Election Aftermath 2016

I suppose I’ll be writing a lot of these, because I have a lot of thoughts, and I don’t want to ramble on endlessly. But it occurs to me that the most important thing, in the moment, is to recognize the essential weakness of the recent progressive movement.

Now, it’s entirely possible that we’ll wake up tomorrow, and he will in fact have lost. Though the problem, and the weakness, will by no means have gone away. And it’s also possible that, if he has indeed won, we’ll find in the months and years to come that undoing the legal progress of the last eight years in particular will be harder than we fear. Even with someone like Trump at the helm, even with a very conservative legislature, and likely a conservative judiciary. It’s possible. But it’s also unlikely. One has to imagine that new legal challenges to progress we had thought finally enshrined in law will crop up immediately, anticipating a Scalia-like arch-conservative to be appointed to the Supreme Court. And one can’t help but imagine them succeeding.

And therein lies the weakness.

Rather than try to convince our fellow Americans of the righteousness of social progress, of acceptance, of tolerance, we’ve put a lot of eggs into a singular, authoritarian basket. We have put uncountable energy, and so very many hopes and fears, into the election of a single person that we hope will stand up for us, and we hope that person will push, shove, and bludgeon those that disagree with us into acquiescence, if not agreement.

But acquiescence is not something to build long-term change on. In fact, I think it’s growing more apparent all the time that this strategy–engaged on by both sides–has done nothing but to carve a hole in the middle, where we might meet and discuss things. You against me. Us against them. If we don’t defeat them, it will be the end of us. They don’t understand. They can’t understand. I think the reasons for this are legion, and are reinforced and encouraged in so many ways. I don’t think it’s anything like a conspiracy even, but more like a feedback loop. An echo chamber. We often talk of people as though they’re in particular echo chambers, learning only what they want to learn. And while I think that’s true, I think we’re all within another one, that increasingly amplifies the notion that the only way to progress is through electoral domination.

I think I’ve always disagreed with that notion, but tonight has crystallized the idea perfectly.

Let me be clear that I don’t think we shouldn’t fight for the right laws to protect people who need protecting. But I think we’re too focused on law, and using law as a shield against a hostile other, for the most part utterly abandoning that other and their needs and values in the name of promoting our own. If we can convince people who disagree with us, and maybe understand why they disagree with us, the matter of law and the question of electoral leadership could, in theory, become much less controversial, and much less divisive. Otherwise, we run the very serious risk of tearing this society apart, irreparably.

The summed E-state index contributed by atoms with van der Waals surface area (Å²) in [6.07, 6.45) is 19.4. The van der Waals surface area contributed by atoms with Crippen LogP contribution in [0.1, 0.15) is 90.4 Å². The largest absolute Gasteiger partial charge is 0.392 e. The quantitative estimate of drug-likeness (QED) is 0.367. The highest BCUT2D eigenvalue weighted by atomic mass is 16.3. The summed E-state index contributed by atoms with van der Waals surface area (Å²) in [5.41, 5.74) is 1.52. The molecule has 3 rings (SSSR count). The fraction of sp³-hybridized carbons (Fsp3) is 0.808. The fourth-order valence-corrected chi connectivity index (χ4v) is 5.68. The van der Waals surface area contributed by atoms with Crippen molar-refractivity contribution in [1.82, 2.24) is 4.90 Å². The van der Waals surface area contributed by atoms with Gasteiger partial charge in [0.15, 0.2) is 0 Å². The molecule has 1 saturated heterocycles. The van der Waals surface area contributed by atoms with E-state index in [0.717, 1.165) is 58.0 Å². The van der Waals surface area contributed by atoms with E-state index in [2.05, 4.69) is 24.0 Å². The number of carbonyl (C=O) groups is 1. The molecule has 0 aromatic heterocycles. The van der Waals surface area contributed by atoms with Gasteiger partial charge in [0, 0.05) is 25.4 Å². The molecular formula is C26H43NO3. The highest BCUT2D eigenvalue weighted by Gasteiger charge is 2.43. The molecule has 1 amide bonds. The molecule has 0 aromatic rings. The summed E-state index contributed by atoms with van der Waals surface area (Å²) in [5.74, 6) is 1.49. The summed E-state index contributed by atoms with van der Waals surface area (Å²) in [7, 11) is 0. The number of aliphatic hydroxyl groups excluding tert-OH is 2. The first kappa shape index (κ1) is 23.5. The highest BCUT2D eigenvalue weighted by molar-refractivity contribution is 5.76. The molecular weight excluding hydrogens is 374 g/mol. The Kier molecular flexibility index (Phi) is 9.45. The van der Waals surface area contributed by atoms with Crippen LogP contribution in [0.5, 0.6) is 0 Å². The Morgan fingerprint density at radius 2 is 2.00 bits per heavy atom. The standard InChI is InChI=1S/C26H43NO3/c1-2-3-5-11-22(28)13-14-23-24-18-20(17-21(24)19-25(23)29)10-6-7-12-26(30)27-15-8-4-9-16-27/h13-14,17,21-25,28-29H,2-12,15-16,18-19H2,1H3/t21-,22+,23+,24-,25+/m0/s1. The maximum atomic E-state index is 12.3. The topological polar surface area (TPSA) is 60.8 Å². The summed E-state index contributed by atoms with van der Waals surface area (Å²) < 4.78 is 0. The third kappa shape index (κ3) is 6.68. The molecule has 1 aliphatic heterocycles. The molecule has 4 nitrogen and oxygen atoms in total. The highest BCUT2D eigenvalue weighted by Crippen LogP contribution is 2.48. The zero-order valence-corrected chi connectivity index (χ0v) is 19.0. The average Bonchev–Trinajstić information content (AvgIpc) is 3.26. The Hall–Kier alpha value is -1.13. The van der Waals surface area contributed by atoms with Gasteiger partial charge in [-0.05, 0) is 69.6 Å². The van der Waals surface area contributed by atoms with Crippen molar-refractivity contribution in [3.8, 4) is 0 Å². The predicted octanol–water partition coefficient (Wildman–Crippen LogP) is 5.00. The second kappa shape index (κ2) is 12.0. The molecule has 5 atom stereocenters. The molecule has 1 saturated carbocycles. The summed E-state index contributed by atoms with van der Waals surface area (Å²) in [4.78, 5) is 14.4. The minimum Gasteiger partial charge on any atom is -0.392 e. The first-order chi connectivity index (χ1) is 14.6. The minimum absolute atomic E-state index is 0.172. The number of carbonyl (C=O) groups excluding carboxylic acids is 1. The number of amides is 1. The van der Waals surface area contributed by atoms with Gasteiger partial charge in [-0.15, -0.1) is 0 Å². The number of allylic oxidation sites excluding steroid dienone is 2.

We have been on that trajectory for a while. Lots of blame for it can be laid here, and there. I personally think the more conservative elements of society are more to blame, but then, they’re the ones who have traditionally relied more on authoritarian solutions. As a defensive measure, for the most part, progressives have relied on it more and more themselves. And the despair I see in the words of my friends tonight makes me realize what a hopeless game that is. Any progress could be undone. Walls could go up, marriages made illegal, rights of all manner curtailed or destroyed.

But here’s the interesting thing. While all of this doom has been descending, one of the cornerstone strategies of old, racist authoritarians to keep African-Americans poor and disenfranchised, has quietly been crumbling. Tonight, nine states voted to in some way legalize or decriminalize marijuana use, many of them voting to do so even for recreational purposes. While we’ve been tussling over who controls the White House, we’ve been steadily working away on a lower level at one of the myriad tools of injustice.

What else could we do if we focused all of this election energy in that direction? And not even just to state or local referenda, but to the very basic job of finding common ground with the people who disagree, and changing their minds. One of the most pernicious lies I’ve seen tossed around is that you can’t change anyone’s mind, particularly in a Facebook discussion. I certainly have bought into it myself, and I believe it true still to some extent, but I think it’s more about how we craft those conversations than the conversation, or the medium of Facebook (or Twitter or whatever) itself.

Democracy isn’t just, or doesn’t have to be just about who gets the most votes, and the power they wield over the loser. Two champions whacking at each other with swords on a battlefield is recognized to be a fraught and bankrupt method of deciding who knows best how to serve a people as leader. But tonight in particular, it seems like that is what our democracy has come to. We have to stop putting our eggs all in that basket. We have to find new strategies for bringing America, all of it, everyone, forward. We have made progress on that score in a lot of ways, and it is incumbent on us who want to see change, and to see progress guaranteed, to double down on those strategies, particularly in the coming months and years.

And if I wake up in the morning, and somehow Clinton has pulled it out, and we’re spared the nightmare of a Trump presidency, this work will still be before us. The system is still wrong, even if our champion rallied at the last second and came out on top. We’ll still hold the advantage only by a knife’s edge, and she will still just be a shield against the other. It’s time to stop thinking of them as the other, and start working on making them us.